> me
> > > ~39
> > > > > Gbps
> > > > > > > > > > > performance
> > > > > > > > > > >
> > > > > > > > > > > I think the order makes sense. To better understand the
> > > > > > > performance of
> > > > > > > > > > > Arrow/Java we can focus on the option 3.
> > > > > > > > > > >
> > > > > > > > > > > The key question I am trying to answer is "what would
> it
> > > take
> > > > > for
> > > > > > > > > > > Arrow/Java to deliver 100+ Gbps of performance"? Is it
> > > > > possible? If
> > > > > > > > > yes,
> > > > > > > > > > > then what is missing/or mis-interpreted by me? If not,
> then
> > > > > where
> > > > > > > is
> > > > > > > > > the
> > > > > > > > > > > performance lost? Does anyone have any performance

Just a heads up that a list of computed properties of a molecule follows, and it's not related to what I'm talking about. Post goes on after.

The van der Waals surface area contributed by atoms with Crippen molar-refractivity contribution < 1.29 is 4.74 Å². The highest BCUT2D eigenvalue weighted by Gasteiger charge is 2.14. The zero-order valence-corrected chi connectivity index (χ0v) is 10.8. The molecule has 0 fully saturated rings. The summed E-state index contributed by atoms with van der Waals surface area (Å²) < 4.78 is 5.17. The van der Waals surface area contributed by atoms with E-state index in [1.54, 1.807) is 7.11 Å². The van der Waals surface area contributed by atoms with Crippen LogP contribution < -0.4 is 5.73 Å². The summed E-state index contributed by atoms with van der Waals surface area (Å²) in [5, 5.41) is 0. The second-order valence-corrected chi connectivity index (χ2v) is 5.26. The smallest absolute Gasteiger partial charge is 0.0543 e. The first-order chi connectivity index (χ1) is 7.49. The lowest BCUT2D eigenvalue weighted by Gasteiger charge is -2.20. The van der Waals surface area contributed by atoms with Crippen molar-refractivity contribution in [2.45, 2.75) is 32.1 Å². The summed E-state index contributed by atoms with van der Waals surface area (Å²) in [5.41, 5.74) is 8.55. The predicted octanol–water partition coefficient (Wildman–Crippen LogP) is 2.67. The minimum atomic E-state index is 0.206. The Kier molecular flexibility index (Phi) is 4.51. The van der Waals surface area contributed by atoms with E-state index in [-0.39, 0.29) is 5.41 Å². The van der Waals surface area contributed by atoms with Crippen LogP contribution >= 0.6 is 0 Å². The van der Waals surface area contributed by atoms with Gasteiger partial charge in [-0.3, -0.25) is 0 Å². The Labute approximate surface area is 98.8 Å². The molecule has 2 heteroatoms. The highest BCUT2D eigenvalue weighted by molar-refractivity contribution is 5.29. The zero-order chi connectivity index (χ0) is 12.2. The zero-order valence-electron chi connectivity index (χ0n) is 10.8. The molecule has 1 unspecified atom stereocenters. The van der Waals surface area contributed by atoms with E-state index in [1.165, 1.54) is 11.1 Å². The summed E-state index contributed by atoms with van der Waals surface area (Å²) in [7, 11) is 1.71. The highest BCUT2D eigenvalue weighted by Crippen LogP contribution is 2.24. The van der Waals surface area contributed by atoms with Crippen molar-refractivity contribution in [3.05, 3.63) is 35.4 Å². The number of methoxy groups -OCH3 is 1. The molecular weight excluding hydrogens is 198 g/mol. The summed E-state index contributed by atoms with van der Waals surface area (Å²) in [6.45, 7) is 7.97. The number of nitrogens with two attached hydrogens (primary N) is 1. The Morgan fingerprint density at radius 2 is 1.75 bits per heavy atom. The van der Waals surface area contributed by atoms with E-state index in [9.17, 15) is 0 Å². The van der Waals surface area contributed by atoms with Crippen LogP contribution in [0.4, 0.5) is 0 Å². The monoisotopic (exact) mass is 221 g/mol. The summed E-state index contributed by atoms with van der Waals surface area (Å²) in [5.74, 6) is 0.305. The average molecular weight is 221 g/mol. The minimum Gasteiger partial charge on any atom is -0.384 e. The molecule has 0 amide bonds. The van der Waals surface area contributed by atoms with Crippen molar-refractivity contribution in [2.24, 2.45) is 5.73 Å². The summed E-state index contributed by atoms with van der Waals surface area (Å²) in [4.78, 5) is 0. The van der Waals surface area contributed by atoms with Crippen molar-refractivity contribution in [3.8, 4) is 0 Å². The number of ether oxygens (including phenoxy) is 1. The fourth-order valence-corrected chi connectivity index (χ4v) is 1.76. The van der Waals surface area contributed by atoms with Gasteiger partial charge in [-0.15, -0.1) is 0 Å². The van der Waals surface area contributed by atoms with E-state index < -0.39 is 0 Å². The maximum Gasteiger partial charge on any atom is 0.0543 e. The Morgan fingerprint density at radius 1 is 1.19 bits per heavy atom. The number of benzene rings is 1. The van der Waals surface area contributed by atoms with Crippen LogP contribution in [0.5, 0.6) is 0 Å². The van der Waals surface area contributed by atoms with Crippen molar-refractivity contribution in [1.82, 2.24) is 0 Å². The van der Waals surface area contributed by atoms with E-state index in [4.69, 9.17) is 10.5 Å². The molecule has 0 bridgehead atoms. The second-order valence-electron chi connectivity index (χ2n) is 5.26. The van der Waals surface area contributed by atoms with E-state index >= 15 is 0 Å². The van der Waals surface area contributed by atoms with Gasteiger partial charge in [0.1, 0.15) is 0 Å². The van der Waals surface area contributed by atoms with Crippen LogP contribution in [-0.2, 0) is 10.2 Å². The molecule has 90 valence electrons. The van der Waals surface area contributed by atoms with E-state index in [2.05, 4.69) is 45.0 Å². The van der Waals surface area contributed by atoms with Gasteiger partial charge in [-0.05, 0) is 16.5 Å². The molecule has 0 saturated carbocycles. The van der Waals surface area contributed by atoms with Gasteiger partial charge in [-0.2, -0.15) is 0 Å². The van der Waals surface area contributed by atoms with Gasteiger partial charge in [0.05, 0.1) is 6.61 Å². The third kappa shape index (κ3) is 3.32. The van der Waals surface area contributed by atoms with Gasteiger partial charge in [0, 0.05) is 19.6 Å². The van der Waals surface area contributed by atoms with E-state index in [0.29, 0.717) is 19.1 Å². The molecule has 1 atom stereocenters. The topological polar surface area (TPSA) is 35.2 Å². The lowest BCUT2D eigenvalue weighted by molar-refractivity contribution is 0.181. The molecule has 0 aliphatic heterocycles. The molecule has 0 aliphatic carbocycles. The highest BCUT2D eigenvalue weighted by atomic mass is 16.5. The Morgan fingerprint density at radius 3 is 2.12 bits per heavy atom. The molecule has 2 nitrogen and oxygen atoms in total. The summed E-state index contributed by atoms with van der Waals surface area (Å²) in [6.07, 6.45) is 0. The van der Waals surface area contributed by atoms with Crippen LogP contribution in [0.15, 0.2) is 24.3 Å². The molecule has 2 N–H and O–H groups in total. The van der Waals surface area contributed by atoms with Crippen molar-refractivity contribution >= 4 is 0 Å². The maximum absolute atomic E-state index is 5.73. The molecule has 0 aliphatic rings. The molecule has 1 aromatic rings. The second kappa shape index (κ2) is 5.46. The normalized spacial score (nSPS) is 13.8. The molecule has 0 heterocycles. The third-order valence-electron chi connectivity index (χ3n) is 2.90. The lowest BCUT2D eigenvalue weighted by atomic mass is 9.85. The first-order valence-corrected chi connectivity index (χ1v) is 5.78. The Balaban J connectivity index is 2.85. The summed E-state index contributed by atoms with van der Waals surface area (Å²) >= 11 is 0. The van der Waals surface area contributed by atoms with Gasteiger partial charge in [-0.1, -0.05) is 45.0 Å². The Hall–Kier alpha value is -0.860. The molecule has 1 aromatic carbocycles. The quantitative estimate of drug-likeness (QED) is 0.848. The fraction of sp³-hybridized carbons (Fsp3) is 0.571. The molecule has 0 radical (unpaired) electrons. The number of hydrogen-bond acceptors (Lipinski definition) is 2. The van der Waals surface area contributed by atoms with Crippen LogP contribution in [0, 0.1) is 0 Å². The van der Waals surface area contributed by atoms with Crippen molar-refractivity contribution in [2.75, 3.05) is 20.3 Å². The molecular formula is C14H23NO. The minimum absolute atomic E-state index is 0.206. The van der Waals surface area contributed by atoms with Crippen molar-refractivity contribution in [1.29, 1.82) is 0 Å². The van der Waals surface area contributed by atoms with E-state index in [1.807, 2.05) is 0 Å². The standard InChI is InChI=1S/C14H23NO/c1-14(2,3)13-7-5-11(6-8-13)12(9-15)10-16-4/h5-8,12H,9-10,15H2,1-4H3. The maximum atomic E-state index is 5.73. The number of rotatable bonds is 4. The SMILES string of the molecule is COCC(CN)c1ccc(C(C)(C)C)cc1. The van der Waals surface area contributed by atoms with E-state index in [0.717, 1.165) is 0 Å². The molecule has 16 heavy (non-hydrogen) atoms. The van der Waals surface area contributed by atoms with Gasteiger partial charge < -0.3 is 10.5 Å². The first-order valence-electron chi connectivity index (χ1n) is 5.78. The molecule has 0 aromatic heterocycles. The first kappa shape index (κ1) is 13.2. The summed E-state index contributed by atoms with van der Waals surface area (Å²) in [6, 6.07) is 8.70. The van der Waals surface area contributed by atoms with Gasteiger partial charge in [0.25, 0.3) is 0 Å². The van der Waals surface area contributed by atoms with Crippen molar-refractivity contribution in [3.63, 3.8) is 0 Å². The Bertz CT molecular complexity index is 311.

> > > measurements
> > > > > > > for C++
> > > > > > > > > > > implementation? if they have seen/expect better
> numbers.
> > > > > > > > > > >
> > > > > > > > > > > As a next step, I will profile the read path of
> Arrow/Java
> > > for
> > > > > the
> > > > > > > > > option
> > > > > > > > > > > 3. I will report my findings.
> > > > > > > > > > >
> > > > > > > > > > > Any thoughts and feedback on this investigation are
> very
> > > > > welcome.
> > > > > > > > > > >
> > > > > > > > > > > Cheers,
> > > > > > > > > > > --
> > > > > > > > > > > Animesh
> > > > > > > > > > >
> > > > > > > > > > > PS~ Cross-posting on the dev@xxxxxxxxxxxxxxxx list as
> > > well.
> > > > > > > > > >
> > > > > > > > >
> > > > > > >
> > > > >
> > >
>